Your browser doesn't support javascript.
Show: 20 | 50 | 100
Results 1 - 20 de 41
Filter
1.
Sci Immunol ; : eabq7647, 2022 Aug 09.
Article in English | MEDLINE | ID: covidwho-1986327

ABSTRACT

Spike-specific neutralizing antibodies (NAbs) are generally considered key correlates of vaccine protection against SARS-CoV-2 infection. Recently, robust vaccine prevention of severe disease with SARS-CoV-2 variants that largely escape NAb responses has been reported, suggesting a role for other immune parameters for virologic control. However, direct data demonstrating a role of CD8+ T cells in vaccine protection has not yet been reported. In this study, we show that vaccine-elicited CD8+ T cells contribute substantially to virologic control following SARS-CoV-2 challenge in rhesus macaques. We vaccinated 30 macaques with a single immunization of the adenovirus vector-based vaccine Ad26.COV2.S or sham and then challenged them with 5x105 TCID50 SARS-CoV-2 B.1.617.2 (Delta) by the intranasal and intratracheal routes. All vaccinated animals were infected by this high-dose challenge but showed rapid virologic control in nasal swabs and bronchoalveolar lavage by day 4 following challenge. However, administration of an anti-CD8α or anti-CD8ß depleting monoclonal antibody in vaccinated animals prior to SARS-CoV-2 challenge resulted in higher levels of peak and day 4 virus in both the upper and lower respiratory tracts. These data demonstrate that CD8+ T cells contribute substantially to vaccine protection against SARS-CoV-2 replication in macaques.

2.
JAMA Netw Open ; 5(8): e2226335, 2022 Aug 01.
Article in English | MEDLINE | ID: covidwho-1981507

ABSTRACT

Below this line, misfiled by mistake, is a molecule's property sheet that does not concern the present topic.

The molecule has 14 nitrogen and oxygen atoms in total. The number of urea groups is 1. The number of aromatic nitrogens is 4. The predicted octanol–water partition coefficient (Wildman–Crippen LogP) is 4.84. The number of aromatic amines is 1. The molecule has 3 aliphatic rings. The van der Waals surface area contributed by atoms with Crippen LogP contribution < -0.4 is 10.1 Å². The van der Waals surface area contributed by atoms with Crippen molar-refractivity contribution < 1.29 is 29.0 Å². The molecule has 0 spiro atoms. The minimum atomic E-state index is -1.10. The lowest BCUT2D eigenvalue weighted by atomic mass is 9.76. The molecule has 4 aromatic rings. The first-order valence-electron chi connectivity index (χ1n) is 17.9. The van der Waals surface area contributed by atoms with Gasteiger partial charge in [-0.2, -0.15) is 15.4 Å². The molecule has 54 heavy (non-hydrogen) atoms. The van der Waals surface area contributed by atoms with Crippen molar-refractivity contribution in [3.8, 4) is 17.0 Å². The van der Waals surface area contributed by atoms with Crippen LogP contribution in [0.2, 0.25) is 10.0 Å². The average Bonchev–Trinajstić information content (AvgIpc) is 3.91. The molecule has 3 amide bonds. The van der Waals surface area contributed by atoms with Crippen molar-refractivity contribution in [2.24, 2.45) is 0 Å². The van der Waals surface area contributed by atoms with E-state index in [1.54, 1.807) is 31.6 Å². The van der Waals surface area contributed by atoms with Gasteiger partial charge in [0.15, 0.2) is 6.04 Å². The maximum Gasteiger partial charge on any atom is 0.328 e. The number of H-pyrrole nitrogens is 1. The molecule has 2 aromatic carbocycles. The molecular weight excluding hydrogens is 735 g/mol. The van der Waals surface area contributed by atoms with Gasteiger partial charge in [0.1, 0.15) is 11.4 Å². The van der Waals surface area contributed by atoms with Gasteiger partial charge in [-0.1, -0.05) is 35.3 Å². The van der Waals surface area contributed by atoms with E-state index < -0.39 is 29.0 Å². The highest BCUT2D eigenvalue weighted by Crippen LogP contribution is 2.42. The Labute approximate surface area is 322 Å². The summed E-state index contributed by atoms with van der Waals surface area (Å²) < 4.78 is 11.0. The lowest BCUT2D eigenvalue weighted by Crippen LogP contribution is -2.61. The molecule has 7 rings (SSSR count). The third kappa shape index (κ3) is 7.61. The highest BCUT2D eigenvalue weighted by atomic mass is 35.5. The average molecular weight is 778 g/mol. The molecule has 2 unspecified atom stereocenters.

Importance: Antibody responses elicited by current messenger RNA (mRNA) COVID-19 vaccines decline rapidly and require repeated boosting. Objective: To evaluate the immunogenicity and durability of heterologous and homologous prime-boost regimens involving the adenovirus vector vaccine Ad26.COV2.S and the mRNA vaccine BNT162b2. Design, Setting, and Participants: In this cohort study at a single clinical site in Boston, Massachusetts, 68 individuals who were vaccinated at least 6 months previously with 2 immunizations of BNT162b2 were boosted with either Ad26.COV2.S or BNT162b2. Enrollment of participants occurred from August 12, 2021, to October 25, 2021, and this study involved 4 months of follow-up. Data analysis was performed from November 2021 to February 2022. Exposures: Participants who were previously vaccinated with BNT162b2 received a boost with either Ad26.COV2.S or BNT162b2. Main Outcomes and Measures: Humoral immune responses were assessed by neutralizing, binding, and functional antibody responses for 16 weeks following the boost. CD8+ and CD4+ T-cell responses were evaluated by intracellular cytokine staining assays. Results: Among 68 participants who were originally vaccinated with BNT162b2 and boosted with Ad26.COV2.S (41 participants; median [range] age, 36 [23-84] years) or BNT162b2 (27 participants; median [range] age, 35 [23-76] years), 56 participants (82%) were female, 7 (10%) were Asian, 4 (6%) were Black, 4 (6%) were Hispanic or Latino, 3 (4%) were more than 1 race, and 53 (78%) were White. Both vaccines were found to be associated with increased humoral and cellular immune responses, including against SARS-CoV-2 variants of concern. BNT162b2 boosting was associated with a rapid increase of Omicron neutralizing antibodies that peaked at a median (IQR) titer of 1018 (699-1646) at week 2 and declined by 6.9-fold to a median (IQR) titer of 148 (95-266) by week 16. Ad26.COV2.S boosting was associated with increased Omicron neutralizing antibodies titers that peaked at a median (IQR) of 859 (467-1838) week 4 and declined by 2.1-fold to a median (IQR) of 403 (208-1130) by week 16. Conclusions and Relevance: Heterologous Ad26.COV2.S boosting was associated with durable humoral and cellular immune responses in individuals who originally received the BNT162b2 vaccine. These data suggest potential benefits of heterologous prime-boost vaccine regimens for SARS-CoV-2.